|Founded||24 January 2002|
|Commenced operations||22 June 2002|
|Ceased operations||9 September 2012|
|Frequent-flyer program||Diamond Club|
|Company slogan||"the airline with tiny fares"|
|Headquarters||Donington Hall (HQ)|
Castle Donington, England, United Kingdom
|Key people||Wolfgang Prock-Schauer (CEO)|
Stefan Lauer (Chairman)
Peter Simpson (Managing director)
Bmibaby Limited (styled as bmibaby.com) was a British low-cost airline that flew to destinations in the UK and Europe from its bases at Birmingham and East Midlands airports. It was a subsidiary of British Midland International, itself wholly owned by International Airlines Group (IAG). Bmibaby's head office was at Donington Hall in Castle Donington, North West Leicestershire, England. Bmibaby held a United Kingdom Civil Aviation Authority Type A Operating Licence, and was permitted to carry passengers, cargo and mail on aircraft with 20 or more seats.
Following the takeover of BMI and its subsidiaries by IAG in April 2012, it was announced on 3 May 2012 that Bmibaby would be shut down in September 2012, with many flights ceasing to operate with effect from 11 June. Bmibaby's final flight, from Málaga to East Midlands, operated on 9 September 2012.
Continued expansion for the airline led to it opening further bases at Cardiff in October 2002, Manchester in May 2003, Durham Tees Valley in October 2003, Birmingham in January 2005. and Belfast City Airport in March 2012. Insufficient passenger numbers led to the closure of the Durham Tees Valley base in 2006, followed by both Cardiff and Manchester in 2011 to make way for expansion in the Midlands and the new base at Belfast City.
On 1 March 2007, the airline announced an initiative for business travellers with an "only choose what you need" approach, allowing passengers to choose from a range of services such as ticket flexibility, executive lounge access and on-line check in, and only pay for the services they used. The company also announced that BMI's frequent flyers could now gain Diamond Club miles.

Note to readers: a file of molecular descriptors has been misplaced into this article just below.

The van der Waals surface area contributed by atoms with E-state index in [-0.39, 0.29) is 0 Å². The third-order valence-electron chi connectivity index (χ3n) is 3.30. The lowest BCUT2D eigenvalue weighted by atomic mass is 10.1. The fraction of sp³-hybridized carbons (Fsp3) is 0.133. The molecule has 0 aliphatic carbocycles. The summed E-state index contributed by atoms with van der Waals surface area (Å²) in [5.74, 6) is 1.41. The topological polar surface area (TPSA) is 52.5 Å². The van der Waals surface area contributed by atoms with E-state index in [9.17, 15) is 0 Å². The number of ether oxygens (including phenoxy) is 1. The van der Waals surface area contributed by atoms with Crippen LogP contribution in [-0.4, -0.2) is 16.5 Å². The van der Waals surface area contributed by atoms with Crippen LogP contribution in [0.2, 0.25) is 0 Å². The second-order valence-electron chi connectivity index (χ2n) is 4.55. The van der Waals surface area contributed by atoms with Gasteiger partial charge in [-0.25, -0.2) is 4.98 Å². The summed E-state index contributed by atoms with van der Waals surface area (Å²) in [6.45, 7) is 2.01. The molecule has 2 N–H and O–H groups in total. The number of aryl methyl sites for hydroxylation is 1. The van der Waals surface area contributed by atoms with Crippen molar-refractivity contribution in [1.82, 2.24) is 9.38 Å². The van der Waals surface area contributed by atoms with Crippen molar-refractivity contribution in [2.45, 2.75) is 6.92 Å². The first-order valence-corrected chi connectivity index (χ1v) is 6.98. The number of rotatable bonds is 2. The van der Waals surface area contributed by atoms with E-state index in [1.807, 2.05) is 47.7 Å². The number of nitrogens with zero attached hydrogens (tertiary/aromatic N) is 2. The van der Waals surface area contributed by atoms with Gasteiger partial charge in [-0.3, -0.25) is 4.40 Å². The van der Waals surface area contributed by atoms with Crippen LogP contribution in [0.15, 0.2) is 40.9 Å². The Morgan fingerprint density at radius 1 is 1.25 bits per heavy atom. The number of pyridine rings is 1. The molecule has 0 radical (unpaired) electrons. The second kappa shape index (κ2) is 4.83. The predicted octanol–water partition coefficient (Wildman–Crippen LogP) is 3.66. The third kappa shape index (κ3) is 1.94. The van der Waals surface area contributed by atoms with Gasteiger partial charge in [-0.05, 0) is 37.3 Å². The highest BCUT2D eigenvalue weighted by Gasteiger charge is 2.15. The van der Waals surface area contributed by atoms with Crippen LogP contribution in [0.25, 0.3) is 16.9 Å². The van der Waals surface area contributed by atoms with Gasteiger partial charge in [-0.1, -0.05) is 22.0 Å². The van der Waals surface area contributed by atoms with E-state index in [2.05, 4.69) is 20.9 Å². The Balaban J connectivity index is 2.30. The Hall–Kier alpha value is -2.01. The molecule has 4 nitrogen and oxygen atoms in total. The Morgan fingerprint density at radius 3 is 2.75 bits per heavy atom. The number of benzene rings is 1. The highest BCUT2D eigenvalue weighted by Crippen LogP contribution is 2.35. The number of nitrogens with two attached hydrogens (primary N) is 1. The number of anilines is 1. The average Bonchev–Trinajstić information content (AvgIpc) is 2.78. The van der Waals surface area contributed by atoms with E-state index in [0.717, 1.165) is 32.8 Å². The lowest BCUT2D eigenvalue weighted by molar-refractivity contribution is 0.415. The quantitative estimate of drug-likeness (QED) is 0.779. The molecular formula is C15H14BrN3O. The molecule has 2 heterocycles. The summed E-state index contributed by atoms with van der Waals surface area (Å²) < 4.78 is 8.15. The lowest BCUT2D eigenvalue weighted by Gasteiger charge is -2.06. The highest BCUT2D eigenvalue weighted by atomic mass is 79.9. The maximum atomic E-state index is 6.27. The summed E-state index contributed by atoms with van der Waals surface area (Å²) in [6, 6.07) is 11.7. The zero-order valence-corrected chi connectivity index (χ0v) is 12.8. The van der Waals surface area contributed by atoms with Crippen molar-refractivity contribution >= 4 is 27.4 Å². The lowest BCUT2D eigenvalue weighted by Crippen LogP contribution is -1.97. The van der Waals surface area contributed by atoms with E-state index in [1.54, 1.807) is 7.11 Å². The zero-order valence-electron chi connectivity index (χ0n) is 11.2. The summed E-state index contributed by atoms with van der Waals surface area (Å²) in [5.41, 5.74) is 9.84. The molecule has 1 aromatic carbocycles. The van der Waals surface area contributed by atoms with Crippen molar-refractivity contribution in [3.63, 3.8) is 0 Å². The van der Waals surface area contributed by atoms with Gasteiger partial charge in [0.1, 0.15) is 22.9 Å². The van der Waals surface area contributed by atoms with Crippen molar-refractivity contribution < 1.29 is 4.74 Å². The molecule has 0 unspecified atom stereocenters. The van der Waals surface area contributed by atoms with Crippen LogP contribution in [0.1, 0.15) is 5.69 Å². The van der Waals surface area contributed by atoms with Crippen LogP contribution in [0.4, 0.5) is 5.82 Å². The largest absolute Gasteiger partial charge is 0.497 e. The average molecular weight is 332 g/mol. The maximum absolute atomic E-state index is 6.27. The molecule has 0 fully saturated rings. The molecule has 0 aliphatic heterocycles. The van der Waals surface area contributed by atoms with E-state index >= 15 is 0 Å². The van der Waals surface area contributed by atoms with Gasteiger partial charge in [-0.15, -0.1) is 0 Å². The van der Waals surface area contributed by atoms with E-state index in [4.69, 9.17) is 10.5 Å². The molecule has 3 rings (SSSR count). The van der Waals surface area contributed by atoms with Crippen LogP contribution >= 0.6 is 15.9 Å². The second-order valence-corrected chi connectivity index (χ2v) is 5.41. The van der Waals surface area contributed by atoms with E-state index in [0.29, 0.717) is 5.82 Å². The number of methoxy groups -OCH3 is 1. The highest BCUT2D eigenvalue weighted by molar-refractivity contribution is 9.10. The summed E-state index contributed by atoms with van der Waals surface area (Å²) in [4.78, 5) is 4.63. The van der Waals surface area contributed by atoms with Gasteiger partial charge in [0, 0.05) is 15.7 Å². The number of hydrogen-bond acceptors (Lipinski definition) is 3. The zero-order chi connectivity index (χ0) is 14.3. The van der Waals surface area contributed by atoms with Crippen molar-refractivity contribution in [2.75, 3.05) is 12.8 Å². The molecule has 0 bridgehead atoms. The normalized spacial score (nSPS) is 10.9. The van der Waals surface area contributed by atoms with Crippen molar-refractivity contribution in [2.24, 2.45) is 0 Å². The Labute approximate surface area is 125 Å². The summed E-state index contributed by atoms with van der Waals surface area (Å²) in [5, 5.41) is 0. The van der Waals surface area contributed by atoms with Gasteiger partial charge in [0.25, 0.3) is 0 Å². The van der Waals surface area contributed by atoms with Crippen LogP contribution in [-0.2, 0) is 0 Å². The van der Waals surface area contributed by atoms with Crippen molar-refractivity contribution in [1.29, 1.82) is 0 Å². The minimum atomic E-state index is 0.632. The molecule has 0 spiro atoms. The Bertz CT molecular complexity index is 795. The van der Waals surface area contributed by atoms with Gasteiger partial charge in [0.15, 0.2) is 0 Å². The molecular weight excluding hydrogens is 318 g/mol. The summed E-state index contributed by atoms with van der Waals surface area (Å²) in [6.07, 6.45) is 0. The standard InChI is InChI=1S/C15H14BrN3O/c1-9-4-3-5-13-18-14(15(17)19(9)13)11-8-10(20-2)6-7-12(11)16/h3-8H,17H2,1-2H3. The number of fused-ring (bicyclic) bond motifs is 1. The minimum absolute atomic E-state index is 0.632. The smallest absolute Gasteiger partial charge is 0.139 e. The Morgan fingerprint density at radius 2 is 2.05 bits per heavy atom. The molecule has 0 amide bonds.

By 2007, Bmibaby had nine Boeing 737 aircraft based at East Midlands Airport, making it their biggest base, however in December 2008 the airline announced that it would be suspending five routes from the airport as a result of a reduction in the number of customers booking city-breaks.
Further cuts were announced in November 2009 when it was announced that the fleet would be reduced from 17 to 12 aircraft in 2010, with up to 158 jobs at risk of redundancy. The airline said the action was necessary to stem record losses and that it would focus on growth routes best fit for the business.
In April 2011, Bmibaby announced it would close its bases at Cardiff and Manchester Airports in October 2011 to increase services at Birmingham and East Midlands Airports as well as opening a new base at Belfast City Airport, moving from Belfast International Airport where the airline was based for several years.
In May 2011, Bmibaby launched what it called the first European airline loyalty programme tied into a location-based social network. Passengers use the Gowalla smartphone application at Bmibaby check-in desks to collect points.